Working time directive

Working time directive

Business leaders have responded angrily to a ruling from Europe’s highest court. The rule states, workers without fixed offices have travel pay entitlements. Regarding travel to and from first and last work of the day.

The case was brought by workers at a Spanish security business, unsuccessful with their employer. They argue time spent driving to the first and from the last job of the day counts as work. They argued the EU’s working time directive, which limits employees to a 48-hour working week, supports their case.

The rule in their favour came from a court in Luxembourg. They say workers with no fixed office have entitlement to claim trips at either end of the working day. Overall, likely to have the largest effect upon companies whose staff spend the majority of their working day at clients’ premises. These include decorators, plumbers, gas fitters, home care workers and electricians.

The British government had argued this would raise the costs of doing business but the court threw out its objection. Britain uses an opt-out from the working time directive already. It is allowing workers to choose whether they want to be governed by its restrictions. In reality, most British employees automatically opt out when signing a contract. This allows an employer to ask them to work longer than 48 hours a week.

The Institute of Directors immediately condemned the ruling saying it would increase the costs of employing staff. They went on to say the court was “tormenting” companies. “This ruling will surprise and concern many UK businesses, and indeed public sectors employers, who had been following the law to the letter. The ECJ has become a red-tape machine, tormenting firms across Europe.” Allie Renison, head of trade policy at the IoD, told the Financial Times.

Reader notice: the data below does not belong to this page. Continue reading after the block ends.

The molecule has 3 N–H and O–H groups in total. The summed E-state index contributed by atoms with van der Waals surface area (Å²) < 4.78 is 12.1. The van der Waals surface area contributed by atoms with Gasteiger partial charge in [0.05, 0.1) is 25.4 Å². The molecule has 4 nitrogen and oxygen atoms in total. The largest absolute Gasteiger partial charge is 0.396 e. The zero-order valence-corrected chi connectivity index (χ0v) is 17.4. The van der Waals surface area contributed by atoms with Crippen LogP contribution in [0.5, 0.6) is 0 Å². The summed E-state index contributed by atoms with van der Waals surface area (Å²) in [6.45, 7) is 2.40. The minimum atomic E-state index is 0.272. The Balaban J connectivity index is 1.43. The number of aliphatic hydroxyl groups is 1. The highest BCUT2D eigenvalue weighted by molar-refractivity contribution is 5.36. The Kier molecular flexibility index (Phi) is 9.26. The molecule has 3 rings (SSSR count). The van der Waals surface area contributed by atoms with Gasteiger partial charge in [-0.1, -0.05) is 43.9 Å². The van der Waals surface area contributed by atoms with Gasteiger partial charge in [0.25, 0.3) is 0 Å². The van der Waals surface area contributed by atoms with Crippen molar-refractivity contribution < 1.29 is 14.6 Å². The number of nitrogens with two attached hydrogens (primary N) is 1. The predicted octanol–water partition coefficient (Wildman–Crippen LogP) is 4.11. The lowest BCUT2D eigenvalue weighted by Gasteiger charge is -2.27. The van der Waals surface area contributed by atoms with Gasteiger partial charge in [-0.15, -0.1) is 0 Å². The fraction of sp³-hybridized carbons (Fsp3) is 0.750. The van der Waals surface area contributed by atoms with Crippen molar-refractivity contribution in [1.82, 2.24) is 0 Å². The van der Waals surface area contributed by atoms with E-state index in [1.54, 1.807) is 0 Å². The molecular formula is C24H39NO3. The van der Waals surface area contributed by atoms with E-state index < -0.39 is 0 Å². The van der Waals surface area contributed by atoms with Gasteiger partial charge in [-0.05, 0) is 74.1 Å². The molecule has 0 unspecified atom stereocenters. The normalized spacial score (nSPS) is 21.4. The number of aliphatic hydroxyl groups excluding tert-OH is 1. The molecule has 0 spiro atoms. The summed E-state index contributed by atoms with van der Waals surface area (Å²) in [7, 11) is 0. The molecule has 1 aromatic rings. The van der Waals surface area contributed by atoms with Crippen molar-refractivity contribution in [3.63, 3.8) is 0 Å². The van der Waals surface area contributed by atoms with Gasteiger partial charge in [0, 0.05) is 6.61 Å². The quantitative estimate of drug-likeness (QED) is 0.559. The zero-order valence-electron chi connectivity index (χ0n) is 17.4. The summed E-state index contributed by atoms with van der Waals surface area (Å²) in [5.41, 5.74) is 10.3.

Meanwhile, the British Chambers of Commerce said this demonstrates the importance of Prime Minister David Cameron’s attempts to renegotiate Britain’s terms of membership of the EU. Adam Marshall, policy director at the BCC, speaking to the FT, said: “Once again, a faraway court is taking decisions that could impact business prospects, job creation and economic growth in the UK.”

Its not only company owners but managers too, reacting angrily to the ruling.

Dominic Geraldi, Pimlico Plumbers’ general manager, told Management Today magazine“It’s going to be a massive impact on business – it could be catastrophic.”

However, this is a welcome ruling for union leaders. Dave Prentis, General Secretary of Unison, said to C4HR: “Tens of thousands of [workers] are not getting the minimum wage. This is because their employers fail to pay them for time they spend travelling between the homes of the people they care for. Ministers must now make plans for how this judgment is to be funded.”

Frances O’Grady, general secretary of the TUC, said the ruling was “common sense and fair play”. “If people spend 10 or more hours travelling to customers, of course it should count for working time limits. It’s the sort of basic right the EU gives to working people which the Prime Minister says he’d like to negotiate away. However he will find workers less likely to support his campaign to stay in the EU if they lose rights and protections like this,” she added.

Lawyers warned that the ruling could have unforeseen consequences for businesses. Alison Clements, of Lewis Silkin, spoke to Management Today about this subject. She said; “companies may now want to include a provision in workers’ contracts. Possibly specifying where they can live and requiring them to seek permission to move outside a specified area. Firms may even end up having to pay staff moving costs if they attempt to impose a contractual restriction on where they can live.”

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